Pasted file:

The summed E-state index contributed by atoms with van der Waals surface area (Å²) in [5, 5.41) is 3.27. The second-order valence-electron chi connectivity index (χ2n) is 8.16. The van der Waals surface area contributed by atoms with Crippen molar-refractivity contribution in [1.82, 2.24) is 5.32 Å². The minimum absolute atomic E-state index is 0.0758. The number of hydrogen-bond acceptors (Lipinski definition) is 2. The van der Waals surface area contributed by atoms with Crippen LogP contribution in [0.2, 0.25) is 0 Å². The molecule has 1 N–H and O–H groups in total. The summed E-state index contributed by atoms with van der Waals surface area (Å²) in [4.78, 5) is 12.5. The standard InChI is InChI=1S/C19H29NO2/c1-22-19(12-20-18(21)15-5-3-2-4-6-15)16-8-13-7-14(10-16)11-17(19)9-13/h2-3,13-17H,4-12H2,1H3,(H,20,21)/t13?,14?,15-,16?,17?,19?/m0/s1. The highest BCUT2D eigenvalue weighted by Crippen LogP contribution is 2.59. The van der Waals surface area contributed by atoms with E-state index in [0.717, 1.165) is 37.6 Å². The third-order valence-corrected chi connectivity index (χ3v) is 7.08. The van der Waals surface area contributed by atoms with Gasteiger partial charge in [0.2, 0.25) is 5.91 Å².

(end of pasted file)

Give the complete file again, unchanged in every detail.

The summed E-state index contributed by atoms with van der Waals surface area (Å²) in [5, 5.41) is 3.27. The second-order valence-electron chi connectivity index (χ2n) is 8.16. The van der Waals surface area contributed by atoms with Crippen molar-refractivity contribution in [1.82, 2.24) is 5.32 Å². The minimum absolute atomic E-state index is 0.0758. The number of hydrogen-bond acceptors (Lipinski definition) is 2. The van der Waals surface area contributed by atoms with Crippen LogP contribution in [0.2, 0.25) is 0 Å². The molecule has 1 N–H and O–H groups in total. The summed E-state index contributed by atoms with van der Waals surface area (Å²) in [4.78, 5) is 12.5. The standard InChI is InChI=1S/C19H29NO2/c1-22-19(12-20-18(21)15-5-3-2-4-6-15)16-8-13-7-14(10-16)11-17(19)9-13/h2-3,13-17H,4-12H2,1H3,(H,20,21)/t13?,14?,15-,16?,17?,19?/m0/s1. The highest BCUT2D eigenvalue weighted by Crippen LogP contribution is 2.59. The van der Waals surface area contributed by atoms with E-state index in [0.717, 1.165) is 37.6 Å². The third-order valence-corrected chi connectivity index (χ3v) is 7.08. The van der Waals surface area contributed by atoms with Gasteiger partial charge in [0.2, 0.25) is 5.91 Å².